The London Olympics were worth the multi-billion price tag, according to a recent study.
A ComRes poll identified that more than two thirds of the UK public believe the £8.77 billion cost of London 2012 was value for money.
The study also suggested more people in Great Britain are active since the Games, with 11 per cent of the public exercising more than they were a year ago.
Commonwealth Games and Sport minister Shona Robison hopes Glasgow’s Commonwealth Games can secure a similar legacy.
She said: “The Games coming to Scotland provides an exceptional opportunity to make our nation healthier and help our businesses to prosper.
“They will also celebrate our modern and vibrant culture both at home and on the world stage.”
According to the Scottish government, Scottish businesses have won more than 75% of Games contracts, while 150 community sports hubs are being established.
The £10 million Legacy 2014 Active Places Fund is also helping community groups to build, upgrade and improve facilities in their local area, according to Holyrood.
The main organisers, Commonwealth Games Scotland, the Scottish government, Glasgow city council and Glasgow 2014 Ltd, have pledged a commitment to delivering the Games to the required standard within the approved £524m budget.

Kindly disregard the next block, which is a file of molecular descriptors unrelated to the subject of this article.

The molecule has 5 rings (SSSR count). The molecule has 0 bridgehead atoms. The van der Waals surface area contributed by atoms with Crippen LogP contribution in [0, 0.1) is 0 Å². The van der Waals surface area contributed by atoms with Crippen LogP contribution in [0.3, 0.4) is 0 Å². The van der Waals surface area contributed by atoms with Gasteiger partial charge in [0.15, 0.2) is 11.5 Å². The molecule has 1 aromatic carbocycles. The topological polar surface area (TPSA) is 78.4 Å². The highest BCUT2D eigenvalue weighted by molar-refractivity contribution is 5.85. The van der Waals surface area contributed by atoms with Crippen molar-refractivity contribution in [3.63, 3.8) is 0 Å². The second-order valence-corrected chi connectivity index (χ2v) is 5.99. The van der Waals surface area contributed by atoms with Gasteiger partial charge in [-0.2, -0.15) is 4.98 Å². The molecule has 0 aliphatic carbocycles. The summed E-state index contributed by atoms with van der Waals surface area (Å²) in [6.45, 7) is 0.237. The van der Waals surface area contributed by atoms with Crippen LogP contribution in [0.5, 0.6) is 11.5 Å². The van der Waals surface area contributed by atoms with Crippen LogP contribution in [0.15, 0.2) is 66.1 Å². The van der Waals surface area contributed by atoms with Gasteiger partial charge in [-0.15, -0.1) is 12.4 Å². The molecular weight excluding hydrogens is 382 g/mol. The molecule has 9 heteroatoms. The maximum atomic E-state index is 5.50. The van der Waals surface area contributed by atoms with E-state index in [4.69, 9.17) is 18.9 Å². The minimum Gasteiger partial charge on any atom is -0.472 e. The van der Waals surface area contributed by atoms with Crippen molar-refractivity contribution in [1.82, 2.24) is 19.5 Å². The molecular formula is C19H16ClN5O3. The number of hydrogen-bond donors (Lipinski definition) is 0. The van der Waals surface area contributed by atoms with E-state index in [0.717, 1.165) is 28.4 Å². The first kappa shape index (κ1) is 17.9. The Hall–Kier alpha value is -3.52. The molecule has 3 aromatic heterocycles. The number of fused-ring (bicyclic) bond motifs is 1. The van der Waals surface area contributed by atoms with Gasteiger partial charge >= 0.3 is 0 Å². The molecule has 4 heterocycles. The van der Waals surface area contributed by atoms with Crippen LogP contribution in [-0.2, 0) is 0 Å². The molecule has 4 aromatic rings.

However, the cost of making sure facilities such as Hampden Park and the Athletes Village are ready in time, as well as expenditure on security, could mean the price of the Games rises even further.
So what do southsiders think?
David Little (57), from Cathcart, said: “I am looking forward to the Games and firmly believe they will leave a positive legacy. Glasgow is a vibrant city and 2014 will showcase that. The athletes will be well received and there will be a great atmosphere.”
16-year-old Giulia Zangrande, also from Cathcart, told The Extra: “My friend Jack Turner is a boxer competing in the Games so I can’t wait — although, I think there are other things in Glasgow that need the money more such as roads and welfare.”
And for Craig Haughey (24), from Shawlands, the Games are “a great way to provide some much needed investment in Glasgow. It will mean more athletic houses, more social housing and an upgrading of many public areas.”
Shawlands man Peter Reid (55) added: “I am keeping an open mind. We won’t be able to judge the legacy till we can see it for ourselves in a few years time. It could definitely encourage a lot of kids to take up sport and that is much needed.”
The ticketing guide for the Commonwealth Games is available at www.glasgow2014.com/tickets and in leisure centres, libraries, museums and transport hubs.